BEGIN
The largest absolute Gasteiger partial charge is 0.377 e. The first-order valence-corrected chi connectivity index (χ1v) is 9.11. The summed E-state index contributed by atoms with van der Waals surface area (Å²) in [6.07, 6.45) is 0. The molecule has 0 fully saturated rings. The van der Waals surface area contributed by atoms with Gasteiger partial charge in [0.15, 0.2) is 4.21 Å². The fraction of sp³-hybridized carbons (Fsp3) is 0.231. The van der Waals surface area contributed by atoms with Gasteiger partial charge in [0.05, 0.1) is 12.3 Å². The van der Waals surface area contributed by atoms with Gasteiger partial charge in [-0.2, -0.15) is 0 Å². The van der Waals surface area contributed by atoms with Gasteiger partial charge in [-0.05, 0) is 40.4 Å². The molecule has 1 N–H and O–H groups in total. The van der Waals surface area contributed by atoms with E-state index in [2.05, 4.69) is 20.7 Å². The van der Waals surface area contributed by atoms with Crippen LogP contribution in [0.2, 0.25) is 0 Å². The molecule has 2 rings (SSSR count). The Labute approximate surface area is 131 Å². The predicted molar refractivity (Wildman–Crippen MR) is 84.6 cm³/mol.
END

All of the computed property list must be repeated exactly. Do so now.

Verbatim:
The largest absolute Gasteiger partial charge is 0.377 e. The first-order valence-corrected chi connectivity index (χ1v) is 9.11. The summed E-state index contributed by atoms with van der Waals surface area (Å²) in [6.07, 6.45) is 0. The molecule has 0 fully saturated rings. The van der Waals surface area contributed by atoms with Gasteiger partial charge in [0.15, 0.2) is 4.21 Å². The fraction of sp³-hybridized carbons (Fsp3) is 0.231. The van der Waals surface area contributed by atoms with Gasteiger partial charge in [0.05, 0.1) is 12.3 Å². The van der Waals surface area contributed by atoms with Gasteiger partial charge in [-0.2, -0.15) is 0 Å². The van der Waals surface area contributed by atoms with Gasteiger partial charge in [-0.05, 0) is 40.4 Å². The molecule has 1 N–H and O–H groups in total. The van der Waals surface area contributed by atoms with E-state index in [2.05, 4.69) is 20.7 Å². The van der Waals surface area contributed by atoms with Crippen LogP contribution in [0.2, 0.25) is 0 Å². The molecule has 2 rings (SSSR count). The Labute approximate surface area is 131 Å². The predicted molar refractivity (Wildman–Crippen MR) is 84.6 cm³/mol.